My condo is a ten-minute walk from Powell’s Books. In the Before Times one of my sweet pleasures was attending their author talks. During COVID, Powell's did interviews by Zoom, but it’s nothing like meeting other writers IRL (in real life). Tuesday night I went to hear and chat with a favorite writer of mine, Mary Laura Philpott. I loved her first book of essays, I Miss You When I Blink, and am already loving her new book, Bomb Shelter, which is her take on living in a world that’s out of her personal control—a realization she has after a series of family health scares. It is funny, very human, and also bittersweet.
In my experience, both spring and fall bring life's bittersweetness into sharper focus. In fall, the delights of summer fade with the knowledge that winter is coming. In the spring (this spring in particular) the glorious signs and colors of new life are set against the realization that millions of people are suffering because their human rights are being squashed like so many irrelevant ants underfoot. Top of mind for me: the people of Ukraine, women with unwanted pregnancies and LGBTQ (especially trans) kids in GOP-controlled states. Instead of screaming in rage I started volunteering with Pro-Choice Oregon, and I take lots of photos of spring in my neighborhood. How do you handle the bittersweetness of life?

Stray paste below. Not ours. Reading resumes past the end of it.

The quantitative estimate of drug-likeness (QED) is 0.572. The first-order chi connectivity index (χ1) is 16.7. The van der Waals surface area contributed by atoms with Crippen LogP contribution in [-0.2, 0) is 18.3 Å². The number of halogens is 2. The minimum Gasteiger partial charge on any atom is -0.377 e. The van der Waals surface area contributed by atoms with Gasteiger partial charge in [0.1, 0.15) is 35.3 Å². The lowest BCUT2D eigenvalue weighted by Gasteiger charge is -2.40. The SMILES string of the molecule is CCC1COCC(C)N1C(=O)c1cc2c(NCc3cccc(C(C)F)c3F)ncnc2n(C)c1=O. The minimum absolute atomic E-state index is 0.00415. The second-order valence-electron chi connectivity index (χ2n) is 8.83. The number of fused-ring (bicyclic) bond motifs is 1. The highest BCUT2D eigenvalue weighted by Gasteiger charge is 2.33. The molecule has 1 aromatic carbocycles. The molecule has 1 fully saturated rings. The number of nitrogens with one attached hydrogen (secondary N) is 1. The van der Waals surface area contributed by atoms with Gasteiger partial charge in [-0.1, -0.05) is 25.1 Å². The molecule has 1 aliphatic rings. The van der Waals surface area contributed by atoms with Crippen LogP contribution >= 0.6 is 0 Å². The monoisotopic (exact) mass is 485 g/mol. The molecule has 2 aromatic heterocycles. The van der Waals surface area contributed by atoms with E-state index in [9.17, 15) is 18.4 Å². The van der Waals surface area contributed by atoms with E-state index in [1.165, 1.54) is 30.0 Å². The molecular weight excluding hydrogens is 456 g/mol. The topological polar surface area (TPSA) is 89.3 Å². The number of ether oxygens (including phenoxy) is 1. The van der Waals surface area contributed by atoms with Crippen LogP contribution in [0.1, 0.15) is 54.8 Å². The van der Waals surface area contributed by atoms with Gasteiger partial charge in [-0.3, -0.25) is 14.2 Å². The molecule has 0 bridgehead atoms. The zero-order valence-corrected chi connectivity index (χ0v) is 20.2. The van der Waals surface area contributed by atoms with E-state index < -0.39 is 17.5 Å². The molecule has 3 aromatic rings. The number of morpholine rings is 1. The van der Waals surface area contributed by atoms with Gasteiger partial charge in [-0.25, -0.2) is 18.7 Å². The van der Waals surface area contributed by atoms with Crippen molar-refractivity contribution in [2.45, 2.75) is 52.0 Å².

Bitter and Sweet
The Taoist yin-yang symbol represents the truth that you can’t have light without dark, up without down, sweet without bitter—and yet within each half the seed of the opposite grows. This is the principle that underlies my book, The Cherry Pie Paradox. Within each person who thinks of themselves as “fat"/"not OK as I am," there is the seed of a “thin"/"OK as I am" person waiting for the opportunity to bloom.